Tinder is launching a new paid version which will charge for certain add-on features like the ability to “rewind” and select a profile which was accidentally rejected. However, in a controversial move, the company intends to charge people aged 18-27 a monthly price of $9.99, while it will charge those who are older than that a doubled price of $19.99. While one expert called the move “sleazy,” Tinder has insisted that the pricing was based on “extensive” tests. A Tinder spokeswoman compares the strategy to the one employed by Spotify in regards to students.
The raising of prices is often criticized in progressive circles as “unjust.” However, this move by Tinder could create a better project for its consumers: principally young, hormone-filled college students.
By creating a very simple barrier, the “hook-up” app can ensure quality over quantity. As it is, the app has long been infiltrated by female “profiles” purporting to be owned by regular females, which are actually controlled by either pornographic websites attempting to gain traction or prostitutes who, obviously, are asking a much higher price than most are willing to pay.
19.99 Roses For Full Service
This protection created by Tinder makes it more difficult for these con artists to thrive inside Tinder’s infrastructure. They likely cannot afford to spend money on frivolous expenses, and therefore they will be less keen upon bothering others with fruitless endeavors. Under Tinder’s “premium” app, access to the “best” matches may be precluded if one is not willing to pay. This can act as a gate-keeping authority. Any commercial actor has only limited resources; it cannot allow for time or money to be used where success is difficult to come by.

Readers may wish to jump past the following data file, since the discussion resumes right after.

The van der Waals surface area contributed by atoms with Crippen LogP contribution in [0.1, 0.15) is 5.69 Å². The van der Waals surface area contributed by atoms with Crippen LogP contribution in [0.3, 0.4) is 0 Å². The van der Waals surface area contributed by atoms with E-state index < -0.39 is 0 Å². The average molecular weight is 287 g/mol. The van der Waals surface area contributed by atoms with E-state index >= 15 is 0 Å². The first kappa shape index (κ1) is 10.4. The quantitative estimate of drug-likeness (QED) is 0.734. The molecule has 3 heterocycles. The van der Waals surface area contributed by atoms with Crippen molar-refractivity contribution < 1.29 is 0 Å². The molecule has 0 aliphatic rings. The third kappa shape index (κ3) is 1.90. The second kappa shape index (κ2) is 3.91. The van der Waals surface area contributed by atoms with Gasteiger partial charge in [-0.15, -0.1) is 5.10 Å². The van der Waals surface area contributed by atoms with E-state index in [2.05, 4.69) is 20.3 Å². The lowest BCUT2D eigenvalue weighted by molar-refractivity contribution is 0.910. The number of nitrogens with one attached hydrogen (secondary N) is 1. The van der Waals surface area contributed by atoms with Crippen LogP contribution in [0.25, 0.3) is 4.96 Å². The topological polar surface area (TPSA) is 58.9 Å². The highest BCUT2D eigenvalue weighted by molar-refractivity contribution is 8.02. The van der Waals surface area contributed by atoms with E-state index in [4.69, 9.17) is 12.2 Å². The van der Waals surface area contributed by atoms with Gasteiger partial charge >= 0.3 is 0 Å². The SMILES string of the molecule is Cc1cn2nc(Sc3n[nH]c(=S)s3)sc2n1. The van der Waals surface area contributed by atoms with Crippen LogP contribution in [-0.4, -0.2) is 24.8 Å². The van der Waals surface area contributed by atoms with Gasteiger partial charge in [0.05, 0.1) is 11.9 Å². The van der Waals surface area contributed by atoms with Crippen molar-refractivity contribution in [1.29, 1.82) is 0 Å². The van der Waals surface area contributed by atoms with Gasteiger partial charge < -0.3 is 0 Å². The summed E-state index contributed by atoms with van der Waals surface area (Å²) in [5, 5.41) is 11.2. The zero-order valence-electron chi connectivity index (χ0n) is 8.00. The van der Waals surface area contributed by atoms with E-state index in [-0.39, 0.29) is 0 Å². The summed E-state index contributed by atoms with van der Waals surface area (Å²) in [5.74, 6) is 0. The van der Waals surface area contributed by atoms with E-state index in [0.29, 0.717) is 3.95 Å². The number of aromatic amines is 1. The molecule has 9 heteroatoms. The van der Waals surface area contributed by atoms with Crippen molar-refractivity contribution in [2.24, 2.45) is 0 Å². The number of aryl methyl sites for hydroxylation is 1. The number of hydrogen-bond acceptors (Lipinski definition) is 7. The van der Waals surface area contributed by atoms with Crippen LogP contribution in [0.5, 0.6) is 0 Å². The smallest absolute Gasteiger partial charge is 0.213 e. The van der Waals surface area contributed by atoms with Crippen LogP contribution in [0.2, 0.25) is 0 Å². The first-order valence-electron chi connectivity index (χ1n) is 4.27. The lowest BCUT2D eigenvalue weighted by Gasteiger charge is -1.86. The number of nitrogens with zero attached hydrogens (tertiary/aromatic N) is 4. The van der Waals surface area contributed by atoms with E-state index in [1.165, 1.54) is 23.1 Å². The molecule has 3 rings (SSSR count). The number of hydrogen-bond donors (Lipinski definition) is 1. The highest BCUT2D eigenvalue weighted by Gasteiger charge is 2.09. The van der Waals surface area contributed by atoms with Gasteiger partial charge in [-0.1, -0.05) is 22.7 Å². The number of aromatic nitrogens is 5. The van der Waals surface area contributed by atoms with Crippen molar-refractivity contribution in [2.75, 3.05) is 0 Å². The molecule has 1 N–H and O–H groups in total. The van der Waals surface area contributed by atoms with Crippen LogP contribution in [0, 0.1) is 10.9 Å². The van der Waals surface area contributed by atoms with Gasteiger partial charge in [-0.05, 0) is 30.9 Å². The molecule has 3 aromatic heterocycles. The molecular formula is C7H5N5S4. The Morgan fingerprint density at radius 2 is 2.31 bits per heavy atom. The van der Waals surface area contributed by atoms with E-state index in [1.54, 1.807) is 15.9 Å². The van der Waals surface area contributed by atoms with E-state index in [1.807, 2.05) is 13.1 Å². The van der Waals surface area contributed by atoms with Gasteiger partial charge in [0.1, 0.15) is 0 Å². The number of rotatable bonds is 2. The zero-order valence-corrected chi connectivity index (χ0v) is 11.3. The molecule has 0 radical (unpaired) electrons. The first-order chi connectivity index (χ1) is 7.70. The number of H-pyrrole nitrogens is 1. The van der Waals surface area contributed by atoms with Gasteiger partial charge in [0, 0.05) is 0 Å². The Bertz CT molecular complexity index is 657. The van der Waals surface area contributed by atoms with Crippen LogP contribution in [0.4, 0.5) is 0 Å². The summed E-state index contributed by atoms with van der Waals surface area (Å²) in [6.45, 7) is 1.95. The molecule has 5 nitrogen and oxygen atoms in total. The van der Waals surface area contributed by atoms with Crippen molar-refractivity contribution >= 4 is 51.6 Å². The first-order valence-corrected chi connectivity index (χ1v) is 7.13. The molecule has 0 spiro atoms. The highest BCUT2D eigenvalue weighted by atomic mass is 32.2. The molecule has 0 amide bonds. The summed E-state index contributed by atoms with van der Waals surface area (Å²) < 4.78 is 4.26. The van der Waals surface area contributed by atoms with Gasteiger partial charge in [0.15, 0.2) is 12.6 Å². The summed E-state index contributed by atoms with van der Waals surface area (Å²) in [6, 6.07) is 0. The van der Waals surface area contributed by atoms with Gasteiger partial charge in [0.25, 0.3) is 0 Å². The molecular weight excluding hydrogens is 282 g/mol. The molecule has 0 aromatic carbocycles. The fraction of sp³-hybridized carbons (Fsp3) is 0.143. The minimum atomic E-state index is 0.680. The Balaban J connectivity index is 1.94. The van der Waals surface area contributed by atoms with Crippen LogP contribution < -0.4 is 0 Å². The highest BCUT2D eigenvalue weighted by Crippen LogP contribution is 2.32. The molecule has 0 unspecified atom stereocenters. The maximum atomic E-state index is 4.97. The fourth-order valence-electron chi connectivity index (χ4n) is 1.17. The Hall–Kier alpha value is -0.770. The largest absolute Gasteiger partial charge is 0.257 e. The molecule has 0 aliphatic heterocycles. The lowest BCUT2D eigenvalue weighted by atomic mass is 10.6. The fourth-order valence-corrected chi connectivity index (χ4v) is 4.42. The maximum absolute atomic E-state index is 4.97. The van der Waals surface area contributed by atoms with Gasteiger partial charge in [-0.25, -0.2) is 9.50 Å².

Tinder’s introduction of a paid version is a perfect example of how markets do not need government regulation; free markets will always surely regulate themselves. If Tinder’s price is deemed by consumers to be too high, it will be forced to change its pricing if it wishes to survive. Conversely, if the pricing is deemed to be an accurate representation of a fair market value, Tinder can use surplus profits to further satisfy its buyers and employees. As millions turn to billions, more money will be put back into the economy to benefit financial markets and society as a whole.
Companies like Tinder also have a responsibility to provide an adequate product and maintain their standing through self-imposed boundaries. Tinder knows better than any government what they must do in order to please their clientele. By providing free and paid versions contemporaneously, they can find out quickly just how important certain features really are to users; if nearly everyone is willing to pay so that they may “rewind” their decision to reject a suitor or so that they may “travel” to another area to search for potential mates, Tinder is able to prime what is important in future updates.
Better yet, if Tinder does not serve its customers well enough, a competitor is bound to appear and overtake them. This is why some praise must be given for taking such a risky step. There have been dozens of dating sites which have appeared over the years, but none have made the impression that Tinder has. The free market requires that services in every field adapt. One doesn’t have to look further than Facebook and Twitter, once-tiny social networking giants which quickly overtook then-behemoth MySpace in less than a decade.
Only time can tell if Tinder’s strategy will work. However, we must give such action the benefit of the doubt and allow it to take its course. Tinder has a lot on the line, but capitalism ensures that no matter what happens, consumers will win.